• I see that he was the great suffering one, who needed salvation. He is the chosen one since he was the most rejected.
  • I become the smaller part of myself.
  • I have even become smaller and poorer, but precisely because of my smallness I can be conscious of the nearness of the great.
  • Nothing should seperate me from him, the dark one. If I want to leave him, he follows me like my shadow.
  • Be content and cultivate your garden with modesty.
  • The future should be left to those of the future.
  • I return to the small and the real, for this is the great way, the way of what is to come.
  • Remember that you can know yourself, and with that you know enough. But you cannot know others and everything else. Beware of knowing what lies beyond yourself, or else your presumed knowledge will suffocate the life of those who know themselves. A knower may know himself. That is his limit.
  • Life is free and chooses its way.
  • What would poverty, nakedness and unpreparedness be without consciousness of weakness and without horror at powerlessness?
  • .. above all don’t act so enlightened.
  • There is only one way and that is your way. There is only one salvation and that is your salvation. Why are you looking for help? Do you believe help will come from outside? What is to come will be created in you and from you. Hence look into yourself. Do not compare, do not measure. No other way is like yours. All other ways deceive and tempt you. You must fulfill the way that is in you.
  • The work of salvation is endless.
  • It is unclear how great one’s humility must be to take it upon oneself to live one’s own life.
  • You should make demands on no one, neither desiring nor expecting anything from anyone except from yourself.
  • You should live and die with yourself.
  • Our freedom does not lie outside us, but within us.
  • If the power of growth begins to cease, then the united falls into its opposites.
  • We suspect and understand that growth needs both, and hence we keep good and evil close together. Because we know that too far into the good means the same as too far into evil, we keep them both together.
  • .. nothing disgusts the human animal more than itself.
  • Your seriousnessness leads us to suffer.
  • We are the thousand canals in which everything also flows back again into its origins.
  • I have accepted everything beyond into myself.
  • He who wants to burden others with his baggage is their slave.
  • Happy is he who can be a hermit in his own desert. He survives.
  • No one besides you has your God. He is always with you, yet you see him in others, and thus he is never with you.
  • .. you are alone among men – in the crowd and yet alone. Solitude in multitude – ponder this.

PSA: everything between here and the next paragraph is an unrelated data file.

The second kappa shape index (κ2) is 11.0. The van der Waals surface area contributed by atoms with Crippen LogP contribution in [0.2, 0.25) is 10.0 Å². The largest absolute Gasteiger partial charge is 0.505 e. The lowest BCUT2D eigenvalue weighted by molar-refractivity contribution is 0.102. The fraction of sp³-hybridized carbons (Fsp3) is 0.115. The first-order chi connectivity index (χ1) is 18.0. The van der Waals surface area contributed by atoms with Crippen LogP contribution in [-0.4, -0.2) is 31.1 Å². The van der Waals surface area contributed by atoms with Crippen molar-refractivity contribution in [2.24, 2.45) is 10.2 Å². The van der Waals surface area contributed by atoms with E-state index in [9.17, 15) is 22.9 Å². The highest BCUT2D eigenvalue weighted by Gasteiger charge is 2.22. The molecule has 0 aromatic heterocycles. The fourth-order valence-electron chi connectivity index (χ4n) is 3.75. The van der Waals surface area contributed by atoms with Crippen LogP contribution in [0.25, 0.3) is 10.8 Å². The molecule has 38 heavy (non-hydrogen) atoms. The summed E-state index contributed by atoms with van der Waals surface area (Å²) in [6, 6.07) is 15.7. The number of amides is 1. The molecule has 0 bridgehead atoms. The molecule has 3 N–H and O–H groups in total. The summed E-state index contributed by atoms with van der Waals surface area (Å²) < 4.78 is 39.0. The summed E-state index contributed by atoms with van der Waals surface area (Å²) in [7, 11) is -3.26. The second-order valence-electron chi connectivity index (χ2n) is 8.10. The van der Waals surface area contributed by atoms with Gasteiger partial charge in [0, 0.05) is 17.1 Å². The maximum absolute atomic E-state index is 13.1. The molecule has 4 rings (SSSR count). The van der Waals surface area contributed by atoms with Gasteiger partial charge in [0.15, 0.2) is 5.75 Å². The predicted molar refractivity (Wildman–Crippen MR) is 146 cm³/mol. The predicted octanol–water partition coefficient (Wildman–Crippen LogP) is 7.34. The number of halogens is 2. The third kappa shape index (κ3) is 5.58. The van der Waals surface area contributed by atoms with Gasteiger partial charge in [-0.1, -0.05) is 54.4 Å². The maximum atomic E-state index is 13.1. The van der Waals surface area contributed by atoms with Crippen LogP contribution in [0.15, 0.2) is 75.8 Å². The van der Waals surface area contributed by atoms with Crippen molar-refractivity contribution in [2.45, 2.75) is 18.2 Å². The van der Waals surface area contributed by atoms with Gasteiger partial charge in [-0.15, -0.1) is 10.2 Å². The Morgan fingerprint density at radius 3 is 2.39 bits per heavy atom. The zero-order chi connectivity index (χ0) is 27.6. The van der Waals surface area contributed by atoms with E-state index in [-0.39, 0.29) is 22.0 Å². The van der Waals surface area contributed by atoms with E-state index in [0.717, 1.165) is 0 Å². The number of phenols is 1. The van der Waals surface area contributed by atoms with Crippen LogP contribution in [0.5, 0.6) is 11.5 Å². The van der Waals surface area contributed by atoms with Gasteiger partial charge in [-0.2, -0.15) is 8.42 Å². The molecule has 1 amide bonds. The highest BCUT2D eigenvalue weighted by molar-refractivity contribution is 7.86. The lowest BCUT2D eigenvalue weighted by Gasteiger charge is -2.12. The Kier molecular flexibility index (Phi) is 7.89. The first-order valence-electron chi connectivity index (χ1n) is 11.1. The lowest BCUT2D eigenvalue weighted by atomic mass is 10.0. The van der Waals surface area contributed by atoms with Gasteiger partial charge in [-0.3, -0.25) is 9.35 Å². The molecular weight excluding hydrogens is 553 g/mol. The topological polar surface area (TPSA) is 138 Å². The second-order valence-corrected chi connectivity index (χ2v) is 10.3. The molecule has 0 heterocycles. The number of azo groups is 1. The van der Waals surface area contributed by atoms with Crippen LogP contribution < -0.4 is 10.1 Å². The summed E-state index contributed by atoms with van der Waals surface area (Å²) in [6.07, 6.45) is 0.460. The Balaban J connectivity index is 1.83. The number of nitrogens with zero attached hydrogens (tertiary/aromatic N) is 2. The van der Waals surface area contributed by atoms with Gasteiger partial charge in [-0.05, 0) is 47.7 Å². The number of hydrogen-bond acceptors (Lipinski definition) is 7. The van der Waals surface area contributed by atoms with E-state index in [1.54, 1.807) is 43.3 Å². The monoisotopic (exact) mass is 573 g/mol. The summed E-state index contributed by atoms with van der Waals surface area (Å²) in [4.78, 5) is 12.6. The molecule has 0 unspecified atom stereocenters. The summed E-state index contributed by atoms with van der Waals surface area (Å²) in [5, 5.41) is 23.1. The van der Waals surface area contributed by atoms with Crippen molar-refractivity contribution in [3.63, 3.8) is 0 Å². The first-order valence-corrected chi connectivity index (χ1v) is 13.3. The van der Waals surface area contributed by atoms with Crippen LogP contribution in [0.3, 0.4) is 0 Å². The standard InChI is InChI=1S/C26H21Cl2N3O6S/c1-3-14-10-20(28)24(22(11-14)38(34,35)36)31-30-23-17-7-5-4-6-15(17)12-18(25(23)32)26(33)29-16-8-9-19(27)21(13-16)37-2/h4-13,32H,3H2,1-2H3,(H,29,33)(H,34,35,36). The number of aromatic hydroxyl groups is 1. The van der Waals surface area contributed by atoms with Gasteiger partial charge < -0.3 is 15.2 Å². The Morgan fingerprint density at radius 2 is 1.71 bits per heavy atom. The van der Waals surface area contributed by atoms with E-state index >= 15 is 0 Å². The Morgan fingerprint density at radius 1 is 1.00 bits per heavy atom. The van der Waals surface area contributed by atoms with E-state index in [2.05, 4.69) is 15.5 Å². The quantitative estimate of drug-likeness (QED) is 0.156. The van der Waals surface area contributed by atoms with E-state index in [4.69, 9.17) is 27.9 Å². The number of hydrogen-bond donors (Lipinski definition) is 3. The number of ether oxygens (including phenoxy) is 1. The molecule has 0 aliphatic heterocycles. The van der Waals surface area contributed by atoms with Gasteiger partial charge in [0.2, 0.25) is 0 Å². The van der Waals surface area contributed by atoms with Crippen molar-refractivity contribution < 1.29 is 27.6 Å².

• My I, you are a barbarian. I want to live with you, therefore I will carry you through an utterly medieval Hell, until you are capable of making living with you bearable. You should be the vessel and womb of life, therefore I shall purify you.
  • The devil always tempts us first through women.
  • I returned to my middle ages where I was still romantic, and there I experienced the adventure.
  • Evil is one-half of the world, one of the two pans of the scale.
  • To live what is right and to let what is false die, that is the art of life.
  • What lies in the middle is truth.
  • It is a murderous task to write the wisdom of real life, particularly if one has committed many years to serious scientific research. What proves to be most difficult is to grasp the playfulness of life (the childish, so to speak).
  • More than ever we require the living truth of the life of the mind, of something capable of providing firm guidance.
  • We know that the ancients spoke to us in images.
  • As long as you know about the dead, you will understand your temptation.
  • If you know what the dead demand, temptation will become the well-spring of your best work, indeed of the work of salvation..
  • Nothing protects you against the chaos other than acceptance.
  • Salvation comes to you from the discarded. Your sun will rise from muddy swamps. Like all others, you are annoyed at the lowest in you because its guise is uglier than the image of yourself that you love.
  • We will take his sickness upon ourselves, and salvation will come to us through our own wounds.
  • You are afraid of the danger, but know that where God is nearest, the danger is greatest.
  • The sun arises from the darkest, dampest, and coldest. The unknowing people of this time only see the one; they never see the other approaching them. But if the one exists, so does the other.
  • “Near is / God, and hard to grasp. / But where danger is, / salvation also grows.”
  • Tame your impatience. Only waiting will help you here.
  • Waiting – I know this word. Hercules also found waiting troublesome when he carried the weight of the world on his shoulders.
  • If we accept the other in us, we also evoke the particular stupidity of our nature. Stupidity is one of man’s strange hobbyhorses. There is something divine about it, and yet something of the megalomania of the world, which is why stupidity is really large.
  • Satan crawls out of a dark hole with horns and tail, I pull him out by the hands.
  • Eros is desire, longing, force, exuberance, pleasure, suffering. Where logos is ordering and insistence, Eros dissolution and movement. They are two fundamental psychic powers that form a pair of opposites, each one requiring the other.